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Your Students Can Handle Expository Preaching

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Expositional preaching for high school students? Are you crazy?

Expositional preaching—moving sequentially through a book of the Bible, seeking to discover the main point of the text, and making that the main point of the message—can’t work for high school students . . . can it? Don’t they need something more attention-grabbing, flashy, and topical?

Responding to this thinking, which dominates youth ministry circles, I’ve come up with a list: Top Reasons for Expository Preaching in High School Ministry. I should note that my conviction regarding expository preaching extends to the whole church. I am here simply expanding that conviction to include the smaller gatherings of the church’s young people. So why expositional preaching for high school students?

1. They can handle it.

Adults in the church have pitifully underestimated the capacity of young people to grasp biblical truth revealed in the very structure of the biblical text. This failure has led us to summarize the message of biblical texts. We water down each passage and mold it into easily digested morsels that the students can take home and apply. In short, we do all the work for students in our teaching. We move from observation to exegesis to exposition to application to “kiddie-size” translation all in course of preaching from one text.

In so doing we have stripped our young people of the opportunity to think with us as we take them through the logic of a text. First, we observe how the writer has carefully put it together. Then we lead listeners to the main point that the passage’s author sought to get across to his original readers. High school students can follow that kind of careful exegesis. We simply haven’t invited them to try it.

2. It helps them learn to read the Bible.

While topical teaching can be helpful at certain times, a steady and unbalanced diet of it undermines students’ understanding of God’s Word. God’s Word does not come to us in one-sentence blurbs, laid out under various topical headings, like an extended concordance. God’s Word comes to us in stories, parables, poetry, prophecy, and song. Students who have been fed a constant stream of messages on “What the Bible Has to Say About Relationships” will be in for a nasty surprise when they open up the book of Leviticus. We youth leaders have a blessed responsibility and opportunity to teach students how to read, receive, and understand the Bible as it is put together in the way that God ordained: book by book and chapter by chapter.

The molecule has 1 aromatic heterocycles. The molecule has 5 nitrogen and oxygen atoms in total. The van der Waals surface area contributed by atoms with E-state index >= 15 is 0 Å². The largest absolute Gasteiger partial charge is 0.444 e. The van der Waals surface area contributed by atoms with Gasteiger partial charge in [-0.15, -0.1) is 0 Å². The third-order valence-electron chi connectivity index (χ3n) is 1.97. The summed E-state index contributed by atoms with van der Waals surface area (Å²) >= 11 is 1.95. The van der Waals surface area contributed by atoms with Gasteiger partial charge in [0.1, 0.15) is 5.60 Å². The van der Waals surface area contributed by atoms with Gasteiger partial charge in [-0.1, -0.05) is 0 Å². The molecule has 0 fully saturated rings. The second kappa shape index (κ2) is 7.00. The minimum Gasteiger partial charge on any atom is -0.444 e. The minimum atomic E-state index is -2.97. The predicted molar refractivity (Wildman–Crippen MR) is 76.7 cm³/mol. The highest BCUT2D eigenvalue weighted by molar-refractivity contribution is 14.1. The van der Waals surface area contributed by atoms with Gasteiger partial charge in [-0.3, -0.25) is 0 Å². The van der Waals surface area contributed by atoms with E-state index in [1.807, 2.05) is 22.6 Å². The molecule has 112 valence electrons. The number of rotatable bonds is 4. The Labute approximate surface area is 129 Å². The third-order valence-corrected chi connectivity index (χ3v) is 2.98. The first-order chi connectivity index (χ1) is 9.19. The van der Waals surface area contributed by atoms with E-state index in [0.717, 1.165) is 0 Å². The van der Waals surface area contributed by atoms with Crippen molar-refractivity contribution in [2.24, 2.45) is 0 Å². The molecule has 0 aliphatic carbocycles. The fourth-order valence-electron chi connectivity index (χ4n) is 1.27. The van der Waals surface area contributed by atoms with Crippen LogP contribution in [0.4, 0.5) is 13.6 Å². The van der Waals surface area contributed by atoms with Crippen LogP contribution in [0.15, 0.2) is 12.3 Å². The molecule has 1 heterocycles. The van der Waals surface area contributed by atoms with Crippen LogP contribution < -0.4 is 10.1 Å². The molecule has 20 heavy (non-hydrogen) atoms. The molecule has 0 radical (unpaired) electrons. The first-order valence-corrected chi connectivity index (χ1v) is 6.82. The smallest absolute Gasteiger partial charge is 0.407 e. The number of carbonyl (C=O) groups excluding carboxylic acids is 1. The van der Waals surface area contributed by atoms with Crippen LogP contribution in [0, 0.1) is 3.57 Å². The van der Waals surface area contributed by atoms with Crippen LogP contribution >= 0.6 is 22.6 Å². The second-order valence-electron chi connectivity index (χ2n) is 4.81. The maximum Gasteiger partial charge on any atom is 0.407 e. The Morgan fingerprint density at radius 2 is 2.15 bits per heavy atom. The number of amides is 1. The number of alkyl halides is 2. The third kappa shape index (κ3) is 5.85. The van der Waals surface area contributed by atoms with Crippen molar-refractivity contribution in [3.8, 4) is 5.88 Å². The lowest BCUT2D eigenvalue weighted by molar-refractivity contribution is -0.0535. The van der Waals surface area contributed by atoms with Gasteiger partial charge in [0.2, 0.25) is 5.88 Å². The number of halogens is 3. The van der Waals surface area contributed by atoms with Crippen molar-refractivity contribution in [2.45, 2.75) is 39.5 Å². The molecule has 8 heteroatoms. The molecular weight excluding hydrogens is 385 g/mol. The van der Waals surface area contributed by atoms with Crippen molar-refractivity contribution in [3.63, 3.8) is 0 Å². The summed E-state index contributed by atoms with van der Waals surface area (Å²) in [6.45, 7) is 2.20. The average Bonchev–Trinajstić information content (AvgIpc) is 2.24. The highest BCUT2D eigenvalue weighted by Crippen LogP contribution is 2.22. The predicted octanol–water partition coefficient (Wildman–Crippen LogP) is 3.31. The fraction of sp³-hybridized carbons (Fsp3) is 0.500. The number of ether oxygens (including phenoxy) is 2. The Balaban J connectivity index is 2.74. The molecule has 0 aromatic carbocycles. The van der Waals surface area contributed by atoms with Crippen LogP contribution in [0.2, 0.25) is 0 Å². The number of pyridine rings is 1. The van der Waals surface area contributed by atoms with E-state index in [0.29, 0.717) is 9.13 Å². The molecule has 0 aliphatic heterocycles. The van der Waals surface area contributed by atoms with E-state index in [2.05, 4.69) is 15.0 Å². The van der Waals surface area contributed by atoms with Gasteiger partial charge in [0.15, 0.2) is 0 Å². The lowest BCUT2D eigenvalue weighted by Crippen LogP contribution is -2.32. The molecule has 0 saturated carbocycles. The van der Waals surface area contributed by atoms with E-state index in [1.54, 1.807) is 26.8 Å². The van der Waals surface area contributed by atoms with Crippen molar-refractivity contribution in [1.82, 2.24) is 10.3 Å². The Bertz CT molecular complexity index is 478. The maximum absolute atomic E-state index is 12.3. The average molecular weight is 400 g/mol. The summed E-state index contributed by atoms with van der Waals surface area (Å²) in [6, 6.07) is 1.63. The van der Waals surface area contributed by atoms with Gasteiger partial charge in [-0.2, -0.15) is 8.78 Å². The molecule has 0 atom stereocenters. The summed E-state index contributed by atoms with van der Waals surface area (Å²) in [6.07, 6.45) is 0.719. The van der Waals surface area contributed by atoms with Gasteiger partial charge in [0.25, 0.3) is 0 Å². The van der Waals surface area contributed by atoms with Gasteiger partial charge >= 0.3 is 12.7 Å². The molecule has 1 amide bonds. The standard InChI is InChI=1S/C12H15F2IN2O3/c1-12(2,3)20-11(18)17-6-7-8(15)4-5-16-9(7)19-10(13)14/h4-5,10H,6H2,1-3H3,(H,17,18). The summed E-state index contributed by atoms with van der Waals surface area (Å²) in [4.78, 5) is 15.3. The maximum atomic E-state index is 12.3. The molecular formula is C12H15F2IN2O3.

3. It protects us.

A commitment to expositional preaching protects youth ministers from students and from ourselves. Unless we commit to preach through a book of the Bible, we have two choices. We can poll the students and hear what they want to learn. They’ll likely mention relationships, sex, dancing, or maybe even free will and predestination. Or we can teach a topic of our own choosing. Both of these options could be much more closely linked to a human agenda than to God’s agenda. Only by elevating the Word of God in our teaching, letting each passage along the way dictate what we teach our students, do we ensure that we consistently and faithfully teach the revealed Word and will of God for students’ benefit.

4. It makes you a model, not a celebrity.

It will not be difficult for a witty, good-looking, fashionably dressed youth pastor to entertain a group of high school students with dating stories and relationship advice as part of a catchy series on “Guys, Girls, and SEX!” The question is what such a pastor has modeled for the students. They may learn truth from a biblically based topical series. But do they learn how to handle the Bible for themselves? Or do they learn to cling to their pastor for the answers? In faithful, clear, and interesting expositional preaching, a youth pastor has the opportunity to demonstrate and model to his students how to approach, understand, teach, and apply the Bible. Then they can actually begin doing exactly that for themselves.

In other words, a biblical goal for a sermon to youth might be to teach a passage carefully and faithfully, so that students listening say to themselves: I see what he did! I could get that from this passage! This model shapes the way the students do devotions, listen to sermons, and one day teach Sunday school and lead Bible studies on their own. As youth pastors discipline ourselves to teach the Bible in this way to our students, we take what we have learned and pass it on to faithful Christians who will be able to teach others also (2 Tim. 2:2).

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